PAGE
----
4. If your religious convictions mandate that you don't get married to someone of the same sex, then you are free to put those principles into practice in your own life. I do not subscribe to any such religion and I would prefer if you keep your views to yourself and practice your religion respectfully and privately. Thankfully now, a majority of people in America are in support of marriage equality. Our laws in the US are slowly, but surely, catching up to this new reality. I'm thankful for these strides toward social justice as they have a real and practical impact on my family. One thing I learned from our recent job search is that the world-wide marriage equality movement is not about abstract ideas. It's about security and safety for families like mine in many states and countries. If we've finally reached the point as a society where we can say that blatant homophobia doesn't meet with our beliefs and values, then I say happy new year. 

In other news, we're back from Prague and all four have a pretty nast case of jet lag. Here's to an easy day of unpacking and movies!  


Friday, December 27, 2013

Prague: Day 6

We've been enjoying roaming around the various playgrounds and the markets right near our apartment. On day six, we got a little more adventurous and took a walk to the Prague Castle. The walk there was brisk as it was early in the morning. There weren't many pedestrians out on the street. Nyssa helped us find our way through the windy corridors once we crossed over the Vltava. The map, however, was not our friend, as it turned out that our chosen path included about 22 sets of stairs. We formed a team with Chad and Nyssa taking both strollers at the back and me picking both up at the front and we climbed the stairs one by one, much to the amusement of the people strolling leisurely down in the opposite direction. Once we reached the summit, we enjoyed some breathtaking views of the city covered in the mists of the morning air. It was truly refreshing to see actual fog that isn't laced in pollution... Ah, Delhi! I will not miss your sketchy air quality!

After seeing a quick guard changing ceremony at the government buildings, our tour commenced. We visited the Old Palace, a 12th century Romanesque church that had been beautifully restored, and a quaint row of houses where smithies and bars from days gone by were preserved to give us a taste of what Prague must have been like long ago. Finally, we went to the Cathedral and marveled at the beautiful stained glass. The boys took it all in from the comfort of their strollers. We stopped a few times to let them stretch their legs and push their own strollers around. All in all, they were perfectly behaved little tourist-gentlemen.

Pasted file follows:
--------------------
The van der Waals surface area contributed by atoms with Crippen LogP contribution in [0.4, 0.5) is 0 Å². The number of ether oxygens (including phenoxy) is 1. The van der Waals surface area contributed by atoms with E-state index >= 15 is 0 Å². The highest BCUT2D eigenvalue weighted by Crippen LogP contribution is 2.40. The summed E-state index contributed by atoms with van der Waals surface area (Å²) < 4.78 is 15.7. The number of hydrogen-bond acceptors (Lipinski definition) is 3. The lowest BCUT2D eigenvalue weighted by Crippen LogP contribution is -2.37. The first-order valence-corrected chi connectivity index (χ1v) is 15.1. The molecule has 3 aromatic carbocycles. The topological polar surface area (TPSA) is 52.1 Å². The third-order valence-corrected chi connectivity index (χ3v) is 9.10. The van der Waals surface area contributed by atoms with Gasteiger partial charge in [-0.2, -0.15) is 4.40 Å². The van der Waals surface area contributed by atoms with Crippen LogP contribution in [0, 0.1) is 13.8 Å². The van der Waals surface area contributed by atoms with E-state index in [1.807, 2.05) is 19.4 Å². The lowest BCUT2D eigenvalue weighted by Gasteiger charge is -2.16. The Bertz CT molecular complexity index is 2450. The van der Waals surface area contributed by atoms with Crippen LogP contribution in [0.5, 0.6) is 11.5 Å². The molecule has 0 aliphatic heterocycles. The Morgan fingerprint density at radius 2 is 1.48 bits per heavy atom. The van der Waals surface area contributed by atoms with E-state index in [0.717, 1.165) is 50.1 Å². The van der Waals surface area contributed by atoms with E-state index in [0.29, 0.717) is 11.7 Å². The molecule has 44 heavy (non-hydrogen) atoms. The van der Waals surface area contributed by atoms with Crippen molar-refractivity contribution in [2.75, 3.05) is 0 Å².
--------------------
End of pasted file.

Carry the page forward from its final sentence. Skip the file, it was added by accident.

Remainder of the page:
Until all hell broke loose. During the last few minutes of the last stop on our tour, Cedric decided he had had enough stroller time and wanted to be carried. Since we'd pushed our luck and had kept the boys out past their nap time, I carried him for as long as I could. But , at the end of the first mile on our two-mile walk back to our apartment, my arms had had enough, and--much to his dismay--I put him back in his stroller. Yikes! He screamed all the way back to our hotel while we quickly rushed down streets and through squares. I've never pushed a stroller so quickly in my life. 

Finally back at the apartment, we quickly got them changed and put down for a nap. They slept for three and a half hours. Poor little guys were tuckered out from a morning of strolling and sight seeing. 

The evening was spent playing around the apartment, eating dinner, and then going for a stroll on the square to see the evening Christmas events. There was a very interesting Czech folk band that played on the main stage as we walked. We ate a few more helpings of trdlo, the sweet bread that is gently rolled over the fire and coated with sweet cinnamon and sugar. A few more glasses of mulled wine and some cold beers were also enjoyed by the adults. 
Back at our apartment, we Skyped with my family who was having their Christmas celebrations on the 26th instead of the 25th. It was nice to see everyone opening the presents we bought and sent. Internet shopping finally made manifest. And, sadly, we said goodbye to Nyssa. She was flying early the next morning to Berlin to see family. We've so enjoyed having her on the trip and the twins LOVE their Aunt Nyssa time. 

One more full day is all we have left in Prague. This vacation is flying by. Hopefully the pounds of food we've eaten will fly off of our waistlines just as quickly once we return to Delhi. 

Love and Peace,